The human response to zombies has been fight or flight, never negotiation. And the zombies are well aware that human beings see them as an abomination to be wiped out.

    2. Hmm. That gets trickier. A zombie carrying a white flag, and blatantly not lunging at the first human who smells of brains, would at least get some attention. (Can they control themselves in proximity to humans?) Then there are the various sign languages, computer keyboards, and so on.

    3. I'm assuming that zombies don't have a lot in the way of fine motor skills. I mean, think about it, when was the last thing you saw one do something with their hands other than grab?

      (Ignore the movie where they're on the island and the zombie the doctor was training eventually goes off with two guns to shoot the not-good guys)

      So existing sign languages and typing are right out, as is writing. They could, I suppose, draw letters in the air with their entire arm, communicate in binary (grab for one, not grab for zero, since they have two hands they could actually make it base four), and, um, bash a keyboard.

      A zombie could carry a white flag (grab and hold: well within their capabilities), but not make one.

      As for control, older zombies yes, newly created ones not so much since the first impulse tends to be:
      1) This is the best thing ever, I must share it with my friends.
      2) The humans will kill me if I don't take preemptive action.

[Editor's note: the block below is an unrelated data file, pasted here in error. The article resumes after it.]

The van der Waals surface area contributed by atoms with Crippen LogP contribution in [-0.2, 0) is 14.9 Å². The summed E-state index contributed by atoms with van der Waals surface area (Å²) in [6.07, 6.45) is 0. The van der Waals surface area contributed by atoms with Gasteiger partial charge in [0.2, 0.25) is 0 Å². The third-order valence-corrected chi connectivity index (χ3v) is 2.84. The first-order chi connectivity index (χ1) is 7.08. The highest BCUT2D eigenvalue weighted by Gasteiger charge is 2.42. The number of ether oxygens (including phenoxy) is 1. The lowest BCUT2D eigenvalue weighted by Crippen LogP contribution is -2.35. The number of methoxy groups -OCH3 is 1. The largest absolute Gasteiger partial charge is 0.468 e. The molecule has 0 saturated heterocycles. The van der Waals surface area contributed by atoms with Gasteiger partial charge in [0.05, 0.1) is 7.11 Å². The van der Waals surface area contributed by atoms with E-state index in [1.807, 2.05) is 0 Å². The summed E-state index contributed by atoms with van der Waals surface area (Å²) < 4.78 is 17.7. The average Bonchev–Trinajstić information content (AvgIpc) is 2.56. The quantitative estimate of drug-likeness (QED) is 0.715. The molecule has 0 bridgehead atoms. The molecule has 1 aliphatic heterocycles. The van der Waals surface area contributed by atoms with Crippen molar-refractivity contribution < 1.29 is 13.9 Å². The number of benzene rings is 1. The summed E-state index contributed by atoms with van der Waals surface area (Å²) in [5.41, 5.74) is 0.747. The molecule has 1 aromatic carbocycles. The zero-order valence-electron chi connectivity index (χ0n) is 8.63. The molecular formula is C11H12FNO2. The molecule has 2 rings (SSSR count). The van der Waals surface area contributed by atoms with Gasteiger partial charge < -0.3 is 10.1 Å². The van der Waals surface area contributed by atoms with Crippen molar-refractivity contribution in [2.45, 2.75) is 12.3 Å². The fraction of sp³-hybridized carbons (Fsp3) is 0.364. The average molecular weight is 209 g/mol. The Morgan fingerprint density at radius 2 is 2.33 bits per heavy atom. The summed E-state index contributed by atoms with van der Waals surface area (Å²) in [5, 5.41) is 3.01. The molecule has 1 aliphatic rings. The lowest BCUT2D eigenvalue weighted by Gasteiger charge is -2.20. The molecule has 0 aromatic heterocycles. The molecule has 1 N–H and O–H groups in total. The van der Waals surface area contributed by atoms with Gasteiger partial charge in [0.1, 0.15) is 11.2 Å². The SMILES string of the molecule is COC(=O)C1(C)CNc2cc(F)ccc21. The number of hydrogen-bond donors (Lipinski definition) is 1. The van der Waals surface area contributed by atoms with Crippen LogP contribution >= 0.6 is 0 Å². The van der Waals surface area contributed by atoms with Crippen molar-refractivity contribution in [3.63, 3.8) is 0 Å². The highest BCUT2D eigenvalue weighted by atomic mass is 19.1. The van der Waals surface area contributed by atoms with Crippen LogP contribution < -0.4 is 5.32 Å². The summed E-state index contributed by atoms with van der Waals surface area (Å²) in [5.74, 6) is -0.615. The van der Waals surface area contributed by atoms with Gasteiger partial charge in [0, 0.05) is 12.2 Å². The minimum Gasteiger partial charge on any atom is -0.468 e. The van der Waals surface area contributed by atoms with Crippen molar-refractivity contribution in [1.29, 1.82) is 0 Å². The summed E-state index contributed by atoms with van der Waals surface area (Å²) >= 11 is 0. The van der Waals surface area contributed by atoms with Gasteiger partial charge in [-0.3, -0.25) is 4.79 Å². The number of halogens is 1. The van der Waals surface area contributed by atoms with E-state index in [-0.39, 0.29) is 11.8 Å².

3) Both.

      And while an older zombie could control itself, one doesn't get to be an older zombie by taking a peaceful attitude towards humans they're visibly in proximity to. Humans flying the plane they're hiding in the cargo hold of, sure, but if a human can see the zombie Standard Operating Procedure is to try to get them before they get you (it's not like a zombie can outrun a human so flight is never an option once a zombie has been spotted.)

      And, as mentioned, those who did try to make peaceful overtures were shot in the head, and now every newly created zombie is told that's what happens to those who try to make peace on being turned.

      It'll be one of the first things I deal with if/when I get around to the survival guide. I see it as having sections:
      On dealing with humans (A general know your enemy thing)
      When by yourself (a much longer section, probably almost half the work, starting with an overview of working alone and getting into specific situations)
      When in a group (also almost half the work (with the other stuff already mentioned accounting for why there are two "almost half"s) starts with an overview then gets into very specific things.)